In today’s blog we take a deep dive into a new capability in Twistlock 2.3 – per layer vulnerability analysis. I will start with a brief overview of Docker layering to highlight the value and risk of Docker layers. We will then explore this unique new 2.3 feature, showing you just how easy it is to discover, explore, and remediate vulnerabilities in your layered Docker images.

One of the things I love about our technology is just how easy it is to set up and utilize the Twistlock solution to mitigate risks across your entire Enterprise development operations, and this new feature is no exception.

Docker layered architecture

Docker containers are building blocks for applications. Each container is an image with a readable/writeable layer on top of a bunch of read-only layers. These layers, also called intermediate images, are generated when the commands in the Dockerfile are executed during the Docker image build. This layered approach is a mecca for reuse as each layer can be utilized by an unlimited number of containers – but what about risk?

If there is a vulnerability within a Docker layer, risk may be duplicated across an unlimited number of containers greatly increasing the attack surface caused by just one vulnerability. In addition, having information about what risk is added by each layer makes it much easier to remediate your custom image changes while providing unique insight into your base images as well.

With Docker layers, you magnify the goodness and the badness, and consequently layered vulnerability analysis is key to mitigating and remediating these expanded risks!

A layered-based view of vulnerabilities

Twistlock has always had a world class vulnerability scan for Docker images: the fastest, most comprehensive, and accurate scan available. With the advent of our newest release, Twistlock 2.3, Twistlock scans now include per layer vulnerability analysis.

For example, a developer adds a new package to an existing image in the latest sprint. Did they introduce new risks with that newly added package? Twistlock makes it easy to confirm and remediate issues from that new modification and stop those risks from being replicated in many other containers.

A real-world example

The Twistlock Platform is architected for automation and scale including auto detecting and scanning of images for all running containers and for all connected repositories. The great thing about this new feature is that you don’t have to lift a finger to enable it, all of the automated and any manual scans include per layer vulnerability analysis.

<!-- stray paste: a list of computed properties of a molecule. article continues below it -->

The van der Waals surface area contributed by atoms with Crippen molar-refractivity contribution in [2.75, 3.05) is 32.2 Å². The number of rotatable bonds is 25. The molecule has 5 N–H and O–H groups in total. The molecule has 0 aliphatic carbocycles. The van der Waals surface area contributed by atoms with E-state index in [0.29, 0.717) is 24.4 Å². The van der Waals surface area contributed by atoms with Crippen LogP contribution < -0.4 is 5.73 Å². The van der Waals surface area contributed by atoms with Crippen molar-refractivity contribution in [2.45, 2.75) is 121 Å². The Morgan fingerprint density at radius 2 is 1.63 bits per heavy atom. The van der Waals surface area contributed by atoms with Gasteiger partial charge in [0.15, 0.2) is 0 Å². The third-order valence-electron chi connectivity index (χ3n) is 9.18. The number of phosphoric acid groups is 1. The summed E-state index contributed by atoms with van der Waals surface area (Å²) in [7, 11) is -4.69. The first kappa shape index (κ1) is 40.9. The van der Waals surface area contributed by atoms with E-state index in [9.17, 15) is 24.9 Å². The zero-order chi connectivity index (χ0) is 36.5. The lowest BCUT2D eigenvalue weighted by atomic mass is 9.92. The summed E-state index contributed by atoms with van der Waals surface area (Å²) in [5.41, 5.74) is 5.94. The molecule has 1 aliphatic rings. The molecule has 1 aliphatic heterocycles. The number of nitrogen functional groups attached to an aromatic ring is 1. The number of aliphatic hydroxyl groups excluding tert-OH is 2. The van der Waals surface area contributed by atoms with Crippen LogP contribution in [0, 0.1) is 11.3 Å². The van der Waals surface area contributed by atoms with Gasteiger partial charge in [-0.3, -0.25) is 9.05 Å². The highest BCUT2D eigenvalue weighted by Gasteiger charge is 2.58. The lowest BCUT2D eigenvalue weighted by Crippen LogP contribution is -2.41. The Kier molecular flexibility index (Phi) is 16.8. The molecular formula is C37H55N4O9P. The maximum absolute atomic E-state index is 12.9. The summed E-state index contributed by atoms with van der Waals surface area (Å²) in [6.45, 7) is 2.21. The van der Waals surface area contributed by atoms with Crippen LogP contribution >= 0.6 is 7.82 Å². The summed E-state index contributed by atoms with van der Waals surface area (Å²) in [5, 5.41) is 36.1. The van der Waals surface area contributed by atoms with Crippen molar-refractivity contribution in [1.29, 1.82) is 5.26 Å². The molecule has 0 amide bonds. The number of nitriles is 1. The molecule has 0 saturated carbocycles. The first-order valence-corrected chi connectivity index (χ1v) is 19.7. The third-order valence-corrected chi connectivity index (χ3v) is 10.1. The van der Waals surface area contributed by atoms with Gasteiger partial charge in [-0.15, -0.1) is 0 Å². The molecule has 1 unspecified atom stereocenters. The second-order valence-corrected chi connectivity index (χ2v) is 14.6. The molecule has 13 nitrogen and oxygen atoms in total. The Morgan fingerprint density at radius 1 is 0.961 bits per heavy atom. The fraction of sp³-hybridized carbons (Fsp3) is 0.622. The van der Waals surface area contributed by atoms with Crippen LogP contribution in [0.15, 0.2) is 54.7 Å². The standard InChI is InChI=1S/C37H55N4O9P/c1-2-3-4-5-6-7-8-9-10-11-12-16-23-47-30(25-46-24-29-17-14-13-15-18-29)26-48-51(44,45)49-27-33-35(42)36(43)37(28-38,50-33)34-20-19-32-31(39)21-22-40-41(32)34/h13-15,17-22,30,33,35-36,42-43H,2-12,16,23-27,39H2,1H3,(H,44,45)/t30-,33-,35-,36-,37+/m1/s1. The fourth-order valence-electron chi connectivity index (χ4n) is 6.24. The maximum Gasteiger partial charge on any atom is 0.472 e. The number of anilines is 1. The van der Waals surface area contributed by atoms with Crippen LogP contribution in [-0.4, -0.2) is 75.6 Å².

Consider the following Dockerfile:

############################################################
# Dockerfile for EnterpriseWebApp running on Tomcat
############################################################
FROM tomcat:8.5.15-jre8
MAINTAINER Matthew Barker, matthew@twistlock.com
# Update the Debian OS
RUN apt-get update
# Install openssh server
RUN apt-get install -y openssh-server
# Statically deploy the application war file
ADD package/target/WebApp-5.4.war /usr/local/tomcat/webapps

The Dockerfile uses a tomcat base image, updates it, installs openssh-server, and deploys a war-based application package to the web-server.

If you build this image and launch the container on a server protected by Twistlock, Twistlock will automatically scan the image and provide a full vulnerability report:

As you can see, there are 103 vulnerabilities of varying criticality in this image, but what layers contributed to these vulnerabilities?

One needs only click on the scan report line to bring up a detailed view of the image vulnerability scan – then select the “Layers” tab.

From this view, you can see the layers and vulnerability counts for the layers in the base image, tomcat:8.5.15-jre8. If you scroll down to the bottom of the layer view, you can see the layers your developer added in your Dockerfile and a breakdown of vulnerabilities by criticality.

By leveraging this new capability, you can easily see that the latest version of openssh-server contains fourteen vulnerabilities with nineteen vulnerabilities in the application war file, three of which are critical based on the dark red color.

If you are interested in details for these vulnerabilities, simply click the ‘+’ button next to the layer of interest to see the specific version of each component in the package and the component CVE’s; each CVE citation is also clickable so you can easily research any CVE’s of interest.

Our CVE data always includes combined vendor/package specific information; so if a fix is available from the vendor, that will be shown in the clickable CVE section as you can see below. For CVE-2016-8858, the vulnerability applies to all version of 6.X and all version of 7.X up to 7.3, information we get directly from our debian feed – what I would call the “authoritative” source for this CVE when openssh-server is deployed in a debian image.

Conclusion

Twistlock’s layered-based view of vulnerabilities gives you a unique break down of your docker images by giving you a view of all the layers and the CVE’s at each layer in your base image, as well as the same information for the layers added by your developers.

We make it easy to see the risk added by each line in your Dockerfile and, by including package/vendor specific CVE data, we give you the most accurate assessment of the CVE and remediation when available.

If you are interested in seeing this unique capability in your own Docker based applications, request a free trial of the Twistlock solution here.

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